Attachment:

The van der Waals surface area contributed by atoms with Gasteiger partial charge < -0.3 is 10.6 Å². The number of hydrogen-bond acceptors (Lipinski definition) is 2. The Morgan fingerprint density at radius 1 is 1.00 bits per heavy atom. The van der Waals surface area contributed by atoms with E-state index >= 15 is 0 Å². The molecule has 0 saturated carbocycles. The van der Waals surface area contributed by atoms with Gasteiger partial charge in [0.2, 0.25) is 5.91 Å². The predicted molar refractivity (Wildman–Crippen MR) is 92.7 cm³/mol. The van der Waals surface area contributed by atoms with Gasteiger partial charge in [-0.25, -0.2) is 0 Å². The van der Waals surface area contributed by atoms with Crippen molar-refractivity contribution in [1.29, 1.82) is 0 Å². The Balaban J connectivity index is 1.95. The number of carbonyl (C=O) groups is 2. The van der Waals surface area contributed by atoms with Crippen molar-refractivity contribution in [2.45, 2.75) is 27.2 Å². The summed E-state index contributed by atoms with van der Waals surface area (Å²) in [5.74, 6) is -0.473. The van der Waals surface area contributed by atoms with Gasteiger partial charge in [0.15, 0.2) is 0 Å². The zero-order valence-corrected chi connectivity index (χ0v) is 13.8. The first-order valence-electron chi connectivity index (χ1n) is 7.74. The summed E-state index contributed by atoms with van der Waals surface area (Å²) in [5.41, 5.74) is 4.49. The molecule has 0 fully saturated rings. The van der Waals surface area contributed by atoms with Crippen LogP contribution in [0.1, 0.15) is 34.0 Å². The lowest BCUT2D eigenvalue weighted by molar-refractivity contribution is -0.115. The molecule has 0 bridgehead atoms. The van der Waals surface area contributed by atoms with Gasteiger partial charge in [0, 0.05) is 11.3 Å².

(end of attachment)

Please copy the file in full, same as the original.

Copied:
The van der Waals surface area contributed by atoms with Gasteiger partial charge < -0.3 is 10.6 Å². The number of hydrogen-bond acceptors (Lipinski definition) is 2. The Morgan fingerprint density at radius 1 is 1.00 bits per heavy atom. The van der Waals surface area contributed by atoms with E-state index >= 15 is 0 Å². The molecule has 0 saturated carbocycles. The van der Waals surface area contributed by atoms with Gasteiger partial charge in [0.2, 0.25) is 5.91 Å². The predicted molar refractivity (Wildman–Crippen MR) is 92.7 cm³/mol. The van der Waals surface area contributed by atoms with Gasteiger partial charge in [-0.25, -0.2) is 0 Å². The van der Waals surface area contributed by atoms with Crippen molar-refractivity contribution in [1.29, 1.82) is 0 Å². The Balaban J connectivity index is 1.95. The number of carbonyl (C=O) groups is 2. The van der Waals surface area contributed by atoms with Crippen molar-refractivity contribution in [2.45, 2.75) is 27.2 Å². The summed E-state index contributed by atoms with van der Waals surface area (Å²) in [5.74, 6) is -0.473. The van der Waals surface area contributed by atoms with Gasteiger partial charge in [0.15, 0.2) is 0 Å². The zero-order valence-corrected chi connectivity index (χ0v) is 13.8. The first-order valence-electron chi connectivity index (χ1n) is 7.74. The summed E-state index contributed by atoms with van der Waals surface area (Å²) in [5.41, 5.74) is 4.49. The molecule has 0 fully saturated rings. The van der Waals surface area contributed by atoms with Crippen LogP contribution in [0.1, 0.15) is 34.0 Å². The lowest BCUT2D eigenvalue weighted by molar-refractivity contribution is -0.115. The molecule has 0 bridgehead atoms. The van der Waals surface area contributed by atoms with Gasteiger partial charge in [0, 0.05) is 11.3 Å².